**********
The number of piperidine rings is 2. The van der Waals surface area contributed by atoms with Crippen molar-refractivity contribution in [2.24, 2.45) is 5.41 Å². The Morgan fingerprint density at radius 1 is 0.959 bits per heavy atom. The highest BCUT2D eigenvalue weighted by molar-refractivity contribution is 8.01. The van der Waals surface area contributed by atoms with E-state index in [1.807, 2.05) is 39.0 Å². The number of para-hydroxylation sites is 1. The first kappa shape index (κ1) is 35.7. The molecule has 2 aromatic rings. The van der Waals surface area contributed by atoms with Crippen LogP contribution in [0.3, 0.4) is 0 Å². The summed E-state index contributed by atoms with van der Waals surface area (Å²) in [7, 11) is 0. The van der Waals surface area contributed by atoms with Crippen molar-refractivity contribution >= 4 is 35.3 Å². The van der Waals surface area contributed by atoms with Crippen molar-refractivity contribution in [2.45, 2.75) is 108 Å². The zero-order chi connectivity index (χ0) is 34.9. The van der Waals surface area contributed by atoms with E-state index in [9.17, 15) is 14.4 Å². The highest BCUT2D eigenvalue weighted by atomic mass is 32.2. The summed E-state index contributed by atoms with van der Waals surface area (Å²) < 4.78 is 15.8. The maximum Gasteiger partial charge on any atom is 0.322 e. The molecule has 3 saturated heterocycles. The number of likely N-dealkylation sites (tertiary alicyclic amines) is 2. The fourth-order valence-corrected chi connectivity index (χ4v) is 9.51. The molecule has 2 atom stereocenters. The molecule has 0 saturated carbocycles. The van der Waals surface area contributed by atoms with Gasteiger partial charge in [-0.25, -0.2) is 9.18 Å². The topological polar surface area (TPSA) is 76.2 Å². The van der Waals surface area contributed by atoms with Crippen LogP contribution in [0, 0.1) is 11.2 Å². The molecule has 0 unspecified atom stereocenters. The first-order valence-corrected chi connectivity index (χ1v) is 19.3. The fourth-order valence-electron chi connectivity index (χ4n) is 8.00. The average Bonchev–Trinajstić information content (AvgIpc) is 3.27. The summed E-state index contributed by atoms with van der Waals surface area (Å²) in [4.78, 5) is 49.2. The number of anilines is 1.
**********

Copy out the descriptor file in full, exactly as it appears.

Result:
The number of piperidine rings is 2. The van der Waals surface area contributed by atoms with Crippen molar-refractivity contribution in [2.24, 2.45) is 5.41 Å². The Morgan fingerprint density at radius 1 is 0.959 bits per heavy atom. The highest BCUT2D eigenvalue weighted by molar-refractivity contribution is 8.01. The van der Waals surface area contributed by atoms with E-state index in [1.807, 2.05) is 39.0 Å². The number of para-hydroxylation sites is 1. The first kappa shape index (κ1) is 35.7. The molecule has 2 aromatic rings. The van der Waals surface area contributed by atoms with Crippen LogP contribution in [0.3, 0.4) is 0 Å². The summed E-state index contributed by atoms with van der Waals surface area (Å²) in [7, 11) is 0. The van der Waals surface area contributed by atoms with Crippen molar-refractivity contribution >= 4 is 35.3 Å². The van der Waals surface area contributed by atoms with Crippen molar-refractivity contribution in [2.45, 2.75) is 108 Å². The zero-order chi connectivity index (χ0) is 34.9. The van der Waals surface area contributed by atoms with E-state index in [9.17, 15) is 14.4 Å². The highest BCUT2D eigenvalue weighted by atomic mass is 32.2. The summed E-state index contributed by atoms with van der Waals surface area (Å²) < 4.78 is 15.8. The maximum Gasteiger partial charge on any atom is 0.322 e. The molecule has 3 saturated heterocycles. The number of likely N-dealkylation sites (tertiary alicyclic amines) is 2. The fourth-order valence-corrected chi connectivity index (χ4v) is 9.51. The molecule has 2 atom stereocenters. The molecule has 0 saturated carbocycles. The van der Waals surface area contributed by atoms with Gasteiger partial charge in [-0.25, -0.2) is 9.18 Å². The topological polar surface area (TPSA) is 76.2 Å². The van der Waals surface area contributed by atoms with Crippen LogP contribution in [0, 0.1) is 11.2 Å². The molecule has 0 unspecified atom stereocenters. The first-order valence-corrected chi connectivity index (χ1v) is 19.3. The fourth-order valence-electron chi connectivity index (χ4n) is 8.00. The average Bonchev–Trinajstić information content (AvgIpc) is 3.27. The summed E-state index contributed by atoms with van der Waals surface area (Å²) in [4.78, 5) is 49.2. The number of anilines is 1.